On Thursday, North Korea shattered any illusions that may still linger in Seoul and Washington about the reclusive state’s willingness to negotiate away its nuclear deterrent.

It did so by defining exactly what it means by “denuclearization of the Korean Peninsula” – the mission-critical phrase that was at the heart of the June Singapore Summit Declaration signed by Kim Jong Un and Donald Trump.

While North Korea’s rhetoric is frequently explosive, the bombshell announcement from the Korea Central New Agency – an outlet frequently used to send regime messages to the global community – was couched in plain writing which leaves little leeway for misinterpretation.

Make no mistake: This is serious. It is not a simple disagreement over nomenclature. It makes starkly clear a divergence of opinion not only over what denuclearization is, but to whom it applies.

The statement reads, in part: “The United States must now recognize the accurate meaning of the denuclearization of the Korean Peninsula, and especially, must study geography. When we talk about the Korean Peninsula, it includes the territory of our republic and also the entire region of [South Korea] where the United States has placed its invasive force, including nuclear weapons. When we talk about the complete denuclearization of the Korean Peninsula, it means the removal of all sources of nuclear threat, not only from the South and North but also from areas neighboring the Korean Peninsula.”

Thus far, the Trump administration has seen fit to believe that “denuclearization of the Korean Peninsula”  – a term the North has been using for years – encompasses the preferred US definition of CVID (‘complete, verifiable, irreversible dismantlement”).

In fact – as weary experts have been warning all year – it means very nearly the opposite.

It is not a simple disagreement over nomenclature. It makes starkly clear a divergence of opinion not only over what denuclearization is, but to whom it applies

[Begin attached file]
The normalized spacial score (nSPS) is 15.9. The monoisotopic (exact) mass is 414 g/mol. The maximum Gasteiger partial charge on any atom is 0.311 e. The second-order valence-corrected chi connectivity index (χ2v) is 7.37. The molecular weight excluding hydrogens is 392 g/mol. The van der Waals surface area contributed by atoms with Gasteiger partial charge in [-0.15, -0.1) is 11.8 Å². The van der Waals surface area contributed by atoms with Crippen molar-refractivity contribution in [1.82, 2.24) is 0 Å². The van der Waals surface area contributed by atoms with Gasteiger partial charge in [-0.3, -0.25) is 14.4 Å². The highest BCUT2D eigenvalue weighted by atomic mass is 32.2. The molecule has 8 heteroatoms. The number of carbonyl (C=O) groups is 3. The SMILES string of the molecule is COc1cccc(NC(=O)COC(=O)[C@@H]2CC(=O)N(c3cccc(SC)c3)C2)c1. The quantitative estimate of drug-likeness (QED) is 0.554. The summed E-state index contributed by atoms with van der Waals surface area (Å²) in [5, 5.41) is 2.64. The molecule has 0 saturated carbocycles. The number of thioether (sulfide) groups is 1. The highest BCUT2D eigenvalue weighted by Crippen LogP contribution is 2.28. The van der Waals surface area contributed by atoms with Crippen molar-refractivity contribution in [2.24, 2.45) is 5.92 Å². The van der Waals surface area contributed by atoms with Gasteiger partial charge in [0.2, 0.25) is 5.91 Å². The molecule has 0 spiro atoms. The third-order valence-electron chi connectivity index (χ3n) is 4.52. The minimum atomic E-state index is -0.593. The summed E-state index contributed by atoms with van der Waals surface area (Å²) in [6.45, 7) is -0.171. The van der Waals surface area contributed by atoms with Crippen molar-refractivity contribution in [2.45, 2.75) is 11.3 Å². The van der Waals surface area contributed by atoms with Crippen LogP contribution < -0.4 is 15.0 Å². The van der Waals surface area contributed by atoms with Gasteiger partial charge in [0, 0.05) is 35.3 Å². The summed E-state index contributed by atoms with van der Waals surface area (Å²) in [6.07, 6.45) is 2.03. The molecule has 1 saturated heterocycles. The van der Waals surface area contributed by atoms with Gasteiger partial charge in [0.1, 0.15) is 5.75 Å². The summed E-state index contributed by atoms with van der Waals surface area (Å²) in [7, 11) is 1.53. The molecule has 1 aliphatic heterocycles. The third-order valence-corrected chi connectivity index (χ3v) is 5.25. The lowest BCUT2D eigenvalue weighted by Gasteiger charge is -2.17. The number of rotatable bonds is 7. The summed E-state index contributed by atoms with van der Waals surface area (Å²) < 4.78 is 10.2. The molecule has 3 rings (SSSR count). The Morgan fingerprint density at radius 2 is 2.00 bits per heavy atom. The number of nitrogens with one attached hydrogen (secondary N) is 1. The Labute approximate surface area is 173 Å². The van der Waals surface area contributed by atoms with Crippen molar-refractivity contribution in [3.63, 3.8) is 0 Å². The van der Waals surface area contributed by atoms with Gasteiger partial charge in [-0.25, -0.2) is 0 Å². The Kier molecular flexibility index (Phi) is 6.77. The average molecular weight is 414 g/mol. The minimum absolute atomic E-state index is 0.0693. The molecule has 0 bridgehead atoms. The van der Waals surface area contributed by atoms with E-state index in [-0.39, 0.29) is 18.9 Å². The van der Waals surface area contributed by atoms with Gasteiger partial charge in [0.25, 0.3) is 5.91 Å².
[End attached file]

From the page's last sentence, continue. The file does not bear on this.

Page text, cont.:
As per the statement, “It would be proper to say that the denuclearization of the Korean Peninsula means ‘completely removing the nuclear threats of the US to the DPRK,’” – the latter being the acronym for North Korea’s official name, the Democratic People’s Republic of Korea.

What “nuclear threats” might those be? The 28,500 US troops in South Korea (who, in fact, sent home their tactical nuclear weapons in 1991, but could easily repossess and deploy them). US troops in Japan and US naval assets – such as missile-armed submarines and surface ships, as well as aircraft carriers with embarked air wings capable of carrying nuclear weapons – that patrol the East China Sea and the Sea of Japan.

It almost certainly includes strategic bombers in Guam, and may extend even to the Minuteman II and III ICBM force on the US mainland.

In short, it is talking about the US nuclear umbrella in the Pacific. The chances of the United States accepting the North’s demands on this are precisely zero – not least because it is not just South Korea, but also Japan, which falls under the US atomic aegis.

The message comes amid frozen dialogue between Pyongyang and Washington. North Korean nuclear negotiator Kim Yong Chol and US Secretary of State Mike Pompeo have made virtually zero progress on advancing denuclearization in the months following the Singapore summit.

Today, the US Special Envoy to North Korea Stephen Biegun visited the DMZ (demilitarized zone) to get his closest ever look at North Korea – a nation into whose soil he has never set foot, and with whose envoys he has never met. Pathetically, the would-be US peacemaker has got no closer to North Korea than any Seoul tourist on a half-day DMZ tour.

Pyongyang’s message should shake Seoul – clinging, hope against hope, to a belief that the North really is willing to negotiate away its “treasure sword” – to the core. And it should serve notice to Washington that the intractable problem of North Korea is today no more tractable than it was under previous administrations.

Stress tests for Moon, Trump

South Korean President Moon Jae-in deserves kudos: He has tried as hard as any man could to bring Pyongyang and Washington to an agreement. But the dice were loaded from the start.

He has been widely accused of wishful thinking and spin doctoring in his enthusiastic courting of Pyongyang. Now, his credibility as a viable intermediary must be in question. In 2019, he may no longer be able to play the in-between game; he may have to make an either-or decision.

Will he fall firmly into lock step with an often overbearing and self-interested nation that is, however, the only actual ally his country has on the world scene, and one that has proven largely trustworthy for over half a century? Or will he climb fully into bed with the charming but ruthless head of a dictatorship which is, nevertheless, a brother nation, but whose trustworthiness is highly questionable?